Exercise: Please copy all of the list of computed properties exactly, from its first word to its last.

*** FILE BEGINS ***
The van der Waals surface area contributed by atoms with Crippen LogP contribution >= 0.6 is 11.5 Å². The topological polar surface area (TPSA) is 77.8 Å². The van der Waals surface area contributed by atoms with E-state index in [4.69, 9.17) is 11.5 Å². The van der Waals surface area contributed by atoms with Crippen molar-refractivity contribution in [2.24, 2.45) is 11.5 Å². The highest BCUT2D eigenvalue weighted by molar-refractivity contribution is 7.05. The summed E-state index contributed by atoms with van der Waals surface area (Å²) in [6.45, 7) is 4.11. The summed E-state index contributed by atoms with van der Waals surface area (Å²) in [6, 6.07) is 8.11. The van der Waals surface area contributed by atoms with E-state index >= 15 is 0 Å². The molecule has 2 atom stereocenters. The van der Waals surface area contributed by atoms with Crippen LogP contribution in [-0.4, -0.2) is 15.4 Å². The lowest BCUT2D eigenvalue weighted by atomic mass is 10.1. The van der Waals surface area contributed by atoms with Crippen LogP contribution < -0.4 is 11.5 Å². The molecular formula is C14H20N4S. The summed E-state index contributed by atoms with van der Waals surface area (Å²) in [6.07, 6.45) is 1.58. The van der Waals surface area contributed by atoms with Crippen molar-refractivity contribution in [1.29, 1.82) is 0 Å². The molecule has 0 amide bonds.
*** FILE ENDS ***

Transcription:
The van der Waals surface area contributed by atoms with Crippen LogP contribution >= 0.6 is 11.5 Å². The topological polar surface area (TPSA) is 77.8 Å². The van der Waals surface area contributed by atoms with E-state index in [4.69, 9.17) is 11.5 Å². The van der Waals surface area contributed by atoms with Crippen molar-refractivity contribution in [2.24, 2.45) is 11.5 Å². The highest BCUT2D eigenvalue weighted by molar-refractivity contribution is 7.05. The summed E-state index contributed by atoms with van der Waals surface area (Å²) in [6.45, 7) is 4.11. The summed E-state index contributed by atoms with van der Waals surface area (Å²) in [6, 6.07) is 8.11. The van der Waals surface area contributed by atoms with E-state index >= 15 is 0 Å². The molecule has 2 atom stereocenters. The van der Waals surface area contributed by atoms with Crippen LogP contribution in [-0.4, -0.2) is 15.4 Å². The lowest BCUT2D eigenvalue weighted by atomic mass is 10.1. The van der Waals surface area contributed by atoms with Crippen LogP contribution < -0.4 is 11.5 Å². The molecular formula is C14H20N4S. The summed E-state index contributed by atoms with van der Waals surface area (Å²) in [6.07, 6.45) is 1.58. The van der Waals surface area contributed by atoms with Crippen molar-refractivity contribution in [1.29, 1.82) is 0 Å². The molecule has 0 amide bonds.